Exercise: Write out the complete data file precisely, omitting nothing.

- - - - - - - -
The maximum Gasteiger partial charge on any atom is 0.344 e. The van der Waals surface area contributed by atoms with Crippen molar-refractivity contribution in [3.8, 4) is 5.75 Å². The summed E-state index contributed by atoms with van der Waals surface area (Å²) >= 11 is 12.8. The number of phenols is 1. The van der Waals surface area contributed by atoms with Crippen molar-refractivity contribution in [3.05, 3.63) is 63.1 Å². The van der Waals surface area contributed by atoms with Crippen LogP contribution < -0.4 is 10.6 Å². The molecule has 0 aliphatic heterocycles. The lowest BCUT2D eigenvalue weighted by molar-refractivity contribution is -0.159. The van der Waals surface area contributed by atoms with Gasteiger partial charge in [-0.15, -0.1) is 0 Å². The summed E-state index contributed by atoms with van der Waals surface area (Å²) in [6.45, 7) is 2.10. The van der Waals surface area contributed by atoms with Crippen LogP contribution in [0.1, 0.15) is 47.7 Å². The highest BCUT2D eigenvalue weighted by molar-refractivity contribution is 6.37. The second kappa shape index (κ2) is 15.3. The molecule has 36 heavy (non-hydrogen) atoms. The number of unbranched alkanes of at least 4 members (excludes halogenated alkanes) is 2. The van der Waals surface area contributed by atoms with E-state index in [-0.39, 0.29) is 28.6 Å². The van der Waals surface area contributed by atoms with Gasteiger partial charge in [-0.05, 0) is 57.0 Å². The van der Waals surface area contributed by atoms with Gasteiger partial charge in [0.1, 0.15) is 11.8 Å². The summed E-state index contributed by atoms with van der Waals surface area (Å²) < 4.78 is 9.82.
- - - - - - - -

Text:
The maximum Gasteiger partial charge on any atom is 0.344 e. The van der Waals surface area contributed by atoms with Crippen molar-refractivity contribution in [3.8, 4) is 5.75 Å². The summed E-state index contributed by atoms with van der Waals surface area (Å²) >= 11 is 12.8. The number of phenols is 1. The van der Waals surface area contributed by atoms with Crippen molar-refractivity contribution in [3.05, 3.63) is 63.1 Å². The van der Waals surface area contributed by atoms with Crippen LogP contribution < -0.4 is 10.6 Å². The molecule has 0 aliphatic heterocycles. The lowest BCUT2D eigenvalue weighted by molar-refractivity contribution is -0.159. The van der Waals surface area contributed by atoms with Gasteiger partial charge in [-0.15, -0.1) is 0 Å². The summed E-state index contributed by atoms with van der Waals surface area (Å²) in [6.45, 7) is 2.10. The van der Waals surface area contributed by atoms with Crippen LogP contribution in [0.1, 0.15) is 47.7 Å². The highest BCUT2D eigenvalue weighted by molar-refractivity contribution is 6.37. The second kappa shape index (κ2) is 15.3. The molecule has 36 heavy (non-hydrogen) atoms. The number of unbranched alkanes of at least 4 members (excludes halogenated alkanes) is 2. The van der Waals surface area contributed by atoms with E-state index in [-0.39, 0.29) is 28.6 Å². The van der Waals surface area contributed by atoms with Gasteiger partial charge in [-0.05, 0) is 57.0 Å². The van der Waals surface area contributed by atoms with Gasteiger partial charge in [0.1, 0.15) is 11.8 Å². The summed E-state index contributed by atoms with van der Waals surface area (Å²) < 4.78 is 9.82.